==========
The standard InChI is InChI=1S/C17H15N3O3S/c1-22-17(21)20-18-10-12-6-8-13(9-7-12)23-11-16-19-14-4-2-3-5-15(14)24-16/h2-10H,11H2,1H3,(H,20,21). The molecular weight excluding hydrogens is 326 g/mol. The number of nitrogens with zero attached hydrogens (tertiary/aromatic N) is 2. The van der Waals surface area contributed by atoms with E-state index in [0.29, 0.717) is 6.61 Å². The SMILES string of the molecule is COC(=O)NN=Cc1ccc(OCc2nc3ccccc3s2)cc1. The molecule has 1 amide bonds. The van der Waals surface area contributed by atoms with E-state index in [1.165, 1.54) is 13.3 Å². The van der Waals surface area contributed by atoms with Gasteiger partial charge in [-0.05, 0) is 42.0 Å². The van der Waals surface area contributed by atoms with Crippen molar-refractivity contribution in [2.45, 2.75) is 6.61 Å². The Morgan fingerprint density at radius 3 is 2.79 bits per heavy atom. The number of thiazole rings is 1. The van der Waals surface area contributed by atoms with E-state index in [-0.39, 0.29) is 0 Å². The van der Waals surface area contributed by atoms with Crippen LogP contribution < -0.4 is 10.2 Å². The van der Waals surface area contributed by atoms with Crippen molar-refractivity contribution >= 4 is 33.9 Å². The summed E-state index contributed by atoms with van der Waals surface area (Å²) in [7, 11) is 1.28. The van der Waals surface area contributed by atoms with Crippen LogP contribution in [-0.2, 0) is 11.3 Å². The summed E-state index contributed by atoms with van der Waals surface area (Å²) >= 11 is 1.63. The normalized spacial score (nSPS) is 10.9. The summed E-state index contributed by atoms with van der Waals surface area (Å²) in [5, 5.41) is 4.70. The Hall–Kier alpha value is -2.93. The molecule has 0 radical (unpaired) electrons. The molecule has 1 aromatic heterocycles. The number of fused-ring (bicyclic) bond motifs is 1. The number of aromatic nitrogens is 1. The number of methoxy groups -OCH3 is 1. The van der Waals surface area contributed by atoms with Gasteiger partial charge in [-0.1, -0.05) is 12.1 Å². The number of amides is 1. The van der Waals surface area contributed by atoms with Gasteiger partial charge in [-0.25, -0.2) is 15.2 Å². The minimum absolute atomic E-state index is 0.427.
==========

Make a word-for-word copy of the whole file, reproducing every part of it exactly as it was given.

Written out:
The standard InChI is InChI=1S/C17H15N3O3S/c1-22-17(21)20-18-10-12-6-8-13(9-7-12)23-11-16-19-14-4-2-3-5-15(14)24-16/h2-10H,11H2,1H3,(H,20,21). The molecular weight excluding hydrogens is 326 g/mol. The number of nitrogens with zero attached hydrogens (tertiary/aromatic N) is 2. The van der Waals surface area contributed by atoms with E-state index in [0.29, 0.717) is 6.61 Å². The SMILES string of the molecule is COC(=O)NN=Cc1ccc(OCc2nc3ccccc3s2)cc1. The molecule has 1 amide bonds. The van der Waals surface area contributed by atoms with E-state index in [1.165, 1.54) is 13.3 Å². The van der Waals surface area contributed by atoms with Gasteiger partial charge in [-0.05, 0) is 42.0 Å². The van der Waals surface area contributed by atoms with Crippen molar-refractivity contribution in [2.45, 2.75) is 6.61 Å². The Morgan fingerprint density at radius 3 is 2.79 bits per heavy atom. The number of thiazole rings is 1. The van der Waals surface area contributed by atoms with E-state index in [-0.39, 0.29) is 0 Å². The van der Waals surface area contributed by atoms with Crippen LogP contribution < -0.4 is 10.2 Å². The van der Waals surface area contributed by atoms with Crippen molar-refractivity contribution >= 4 is 33.9 Å². The summed E-state index contributed by atoms with van der Waals surface area (Å²) in [7, 11) is 1.28. The van der Waals surface area contributed by atoms with Crippen LogP contribution in [-0.2, 0) is 11.3 Å². The summed E-state index contributed by atoms with van der Waals surface area (Å²) >= 11 is 1.63. The normalized spacial score (nSPS) is 10.9. The summed E-state index contributed by atoms with van der Waals surface area (Å²) in [5, 5.41) is 4.70. The Hall–Kier alpha value is -2.93. The molecule has 0 radical (unpaired) electrons. The molecule has 1 aromatic heterocycles. The number of fused-ring (bicyclic) bond motifs is 1. The number of aromatic nitrogens is 1. The number of methoxy groups -OCH3 is 1. The van der Waals surface area contributed by atoms with Gasteiger partial charge in [-0.1, -0.05) is 12.1 Å². The number of amides is 1. The van der Waals surface area contributed by atoms with Gasteiger partial charge in [-0.25, -0.2) is 15.2 Å². The minimum absolute atomic E-state index is 0.427.